Maurizio Cattelan is Messing With Us
I’ve got a thing for prankster sculpture.
Jeff Koons, Mike Kelley, and the granddaddy of all art bad boys, Marcel Duchamp, have always proven adept at injecting sly humor into otherwise valid objects of cultural and emotional interest. That is to say, they are known for work that strives to be part of the critical conversation, but that also reserves the right to mock the self-importance of these same institutions. You might call their approach ‘ironic’ if the results weren’t often so poignant and genuinely engaging.
Maurizio Cattelan (whose sculpture/installation ‘untitled’ is pictured above) isn’t always as libidinal as the other artists I mentioned, but — like the others — his sculptures and performances have always been humorous, concerned with art history and how it relates to contemporary culture, and are oftentimes shocking or disturbing. I like the work above because it seems a little more subtle than, say, his suicidal squirrel or squashed Pope, but just as devious, somehow. This piece quotes Richard Serra’s corner prop series of sculptures and also traffics in the classic artistic pursuit of drapery found in everything from the Nike of Samothrace to works by Da Vinci, Caravaggio and beyond. It also, of course, pokes fun at all these things — a janitor’s broom sent to sweep away our tendencies towards preciousness and reverence in the museum. The fact that Cattelan’s pieces are usually meant to inhabit spaces in the museum or gallery that are occupied with artwork that is firmly part of the canon just ups the volume of his idiosyncratic message.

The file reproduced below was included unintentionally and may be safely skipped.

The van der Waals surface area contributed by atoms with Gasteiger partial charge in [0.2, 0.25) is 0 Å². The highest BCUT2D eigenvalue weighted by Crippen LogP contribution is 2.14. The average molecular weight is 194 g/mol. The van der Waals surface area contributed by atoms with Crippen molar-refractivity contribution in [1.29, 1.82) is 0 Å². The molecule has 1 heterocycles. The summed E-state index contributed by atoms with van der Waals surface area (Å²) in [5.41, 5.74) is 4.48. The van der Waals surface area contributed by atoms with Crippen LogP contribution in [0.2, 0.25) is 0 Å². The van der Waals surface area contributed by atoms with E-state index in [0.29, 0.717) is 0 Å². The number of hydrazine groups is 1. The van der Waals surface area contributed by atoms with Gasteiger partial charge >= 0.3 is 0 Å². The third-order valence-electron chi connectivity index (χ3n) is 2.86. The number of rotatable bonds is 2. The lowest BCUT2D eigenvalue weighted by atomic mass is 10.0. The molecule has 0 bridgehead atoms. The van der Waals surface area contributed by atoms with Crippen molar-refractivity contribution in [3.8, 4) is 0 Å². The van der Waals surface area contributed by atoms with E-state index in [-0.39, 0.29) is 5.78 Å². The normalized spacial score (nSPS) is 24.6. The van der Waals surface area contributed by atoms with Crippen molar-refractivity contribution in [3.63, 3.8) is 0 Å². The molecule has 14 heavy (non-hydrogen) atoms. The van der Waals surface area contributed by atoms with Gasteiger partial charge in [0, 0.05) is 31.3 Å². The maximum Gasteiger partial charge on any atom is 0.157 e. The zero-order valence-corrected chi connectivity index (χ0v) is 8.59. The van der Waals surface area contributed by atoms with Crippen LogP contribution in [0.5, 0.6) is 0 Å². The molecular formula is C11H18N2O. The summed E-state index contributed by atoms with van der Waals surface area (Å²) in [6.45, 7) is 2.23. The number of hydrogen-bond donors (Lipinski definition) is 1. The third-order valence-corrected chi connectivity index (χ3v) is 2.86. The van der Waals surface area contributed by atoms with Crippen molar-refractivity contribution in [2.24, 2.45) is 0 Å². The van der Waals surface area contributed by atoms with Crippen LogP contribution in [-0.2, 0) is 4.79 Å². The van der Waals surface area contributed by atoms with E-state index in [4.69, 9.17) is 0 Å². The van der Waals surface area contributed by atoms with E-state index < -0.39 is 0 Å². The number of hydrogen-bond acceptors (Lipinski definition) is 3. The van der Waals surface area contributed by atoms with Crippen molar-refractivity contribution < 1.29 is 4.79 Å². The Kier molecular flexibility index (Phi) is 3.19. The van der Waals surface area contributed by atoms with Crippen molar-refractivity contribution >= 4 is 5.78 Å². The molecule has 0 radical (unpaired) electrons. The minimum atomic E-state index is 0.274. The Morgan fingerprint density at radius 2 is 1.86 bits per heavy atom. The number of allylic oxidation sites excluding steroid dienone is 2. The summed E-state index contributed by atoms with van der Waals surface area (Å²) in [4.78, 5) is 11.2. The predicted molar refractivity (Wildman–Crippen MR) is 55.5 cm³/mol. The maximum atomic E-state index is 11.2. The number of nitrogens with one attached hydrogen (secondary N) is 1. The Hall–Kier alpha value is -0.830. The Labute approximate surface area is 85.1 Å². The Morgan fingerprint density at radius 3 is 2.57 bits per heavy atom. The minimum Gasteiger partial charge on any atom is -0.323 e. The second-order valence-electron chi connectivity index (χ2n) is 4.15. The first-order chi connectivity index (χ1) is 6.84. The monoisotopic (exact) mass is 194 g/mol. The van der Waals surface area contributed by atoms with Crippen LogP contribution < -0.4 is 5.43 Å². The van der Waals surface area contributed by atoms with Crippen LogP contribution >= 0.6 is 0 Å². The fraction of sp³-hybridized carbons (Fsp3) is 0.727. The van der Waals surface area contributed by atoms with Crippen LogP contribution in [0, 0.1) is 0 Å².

For those of you near Houston, check out the piece above — and many other of Cattelan’s works — dispersed throughout the Menil through August 15th. I wish I could see it! All we’ve got in Seattle is this little dog…